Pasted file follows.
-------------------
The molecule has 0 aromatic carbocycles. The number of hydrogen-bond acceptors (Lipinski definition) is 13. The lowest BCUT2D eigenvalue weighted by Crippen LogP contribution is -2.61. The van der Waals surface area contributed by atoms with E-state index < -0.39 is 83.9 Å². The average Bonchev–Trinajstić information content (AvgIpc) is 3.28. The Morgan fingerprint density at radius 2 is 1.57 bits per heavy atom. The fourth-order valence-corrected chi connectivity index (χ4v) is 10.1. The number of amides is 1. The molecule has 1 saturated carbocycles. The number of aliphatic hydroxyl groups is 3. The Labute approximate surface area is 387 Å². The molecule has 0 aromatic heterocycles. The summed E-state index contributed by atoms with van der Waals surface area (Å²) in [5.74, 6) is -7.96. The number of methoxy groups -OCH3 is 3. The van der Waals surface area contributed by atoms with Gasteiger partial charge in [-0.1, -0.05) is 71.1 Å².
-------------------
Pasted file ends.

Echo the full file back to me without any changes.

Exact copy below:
The molecule has 0 aromatic carbocycles. The number of hydrogen-bond acceptors (Lipinski definition) is 13. The lowest BCUT2D eigenvalue weighted by Crippen LogP contribution is -2.61. The van der Waals surface area contributed by atoms with E-state index < -0.39 is 83.9 Å². The average Bonchev–Trinajstić information content (AvgIpc) is 3.28. The Morgan fingerprint density at radius 2 is 1.57 bits per heavy atom. The fourth-order valence-corrected chi connectivity index (χ4v) is 10.1. The number of amides is 1. The molecule has 1 saturated carbocycles. The number of aliphatic hydroxyl groups is 3. The Labute approximate surface area is 387 Å². The molecule has 0 aromatic heterocycles. The summed E-state index contributed by atoms with van der Waals surface area (Å²) in [5.74, 6) is -7.96. The number of methoxy groups -OCH3 is 3. The van der Waals surface area contributed by atoms with Gasteiger partial charge in [-0.1, -0.05) is 71.1 Å².